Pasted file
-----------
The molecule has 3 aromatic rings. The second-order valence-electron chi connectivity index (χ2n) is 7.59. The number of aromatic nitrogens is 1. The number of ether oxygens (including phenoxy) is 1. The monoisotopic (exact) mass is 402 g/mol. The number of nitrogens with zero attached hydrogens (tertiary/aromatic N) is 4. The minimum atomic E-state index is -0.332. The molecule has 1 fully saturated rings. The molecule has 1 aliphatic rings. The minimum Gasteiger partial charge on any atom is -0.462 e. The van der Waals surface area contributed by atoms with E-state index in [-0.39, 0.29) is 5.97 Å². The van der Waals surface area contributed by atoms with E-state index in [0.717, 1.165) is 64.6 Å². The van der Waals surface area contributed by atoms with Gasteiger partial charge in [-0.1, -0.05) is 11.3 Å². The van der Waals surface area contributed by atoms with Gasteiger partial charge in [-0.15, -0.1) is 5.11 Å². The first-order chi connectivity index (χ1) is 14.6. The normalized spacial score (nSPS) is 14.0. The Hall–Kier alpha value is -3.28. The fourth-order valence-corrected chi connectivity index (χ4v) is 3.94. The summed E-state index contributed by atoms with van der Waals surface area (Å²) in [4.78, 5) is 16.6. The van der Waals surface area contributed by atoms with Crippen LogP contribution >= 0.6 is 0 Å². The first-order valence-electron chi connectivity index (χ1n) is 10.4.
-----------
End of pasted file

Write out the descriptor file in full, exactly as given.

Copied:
The molecule has 3 aromatic rings. The second-order valence-electron chi connectivity index (χ2n) is 7.59. The number of aromatic nitrogens is 1. The number of ether oxygens (including phenoxy) is 1. The monoisotopic (exact) mass is 402 g/mol. The number of nitrogens with zero attached hydrogens (tertiary/aromatic N) is 4. The minimum atomic E-state index is -0.332. The molecule has 1 fully saturated rings. The molecule has 1 aliphatic rings. The minimum Gasteiger partial charge on any atom is -0.462 e. The van der Waals surface area contributed by atoms with E-state index in [-0.39, 0.29) is 5.97 Å². The van der Waals surface area contributed by atoms with E-state index in [0.717, 1.165) is 64.6 Å². The van der Waals surface area contributed by atoms with Gasteiger partial charge in [-0.1, -0.05) is 11.3 Å². The van der Waals surface area contributed by atoms with Gasteiger partial charge in [-0.15, -0.1) is 5.11 Å². The first-order chi connectivity index (χ1) is 14.6. The normalized spacial score (nSPS) is 14.0. The Hall–Kier alpha value is -3.28. The fourth-order valence-corrected chi connectivity index (χ4v) is 3.94. The summed E-state index contributed by atoms with van der Waals surface area (Å²) in [4.78, 5) is 16.6. The van der Waals surface area contributed by atoms with Crippen LogP contribution >= 0.6 is 0 Å². The first-order valence-electron chi connectivity index (χ1n) is 10.4.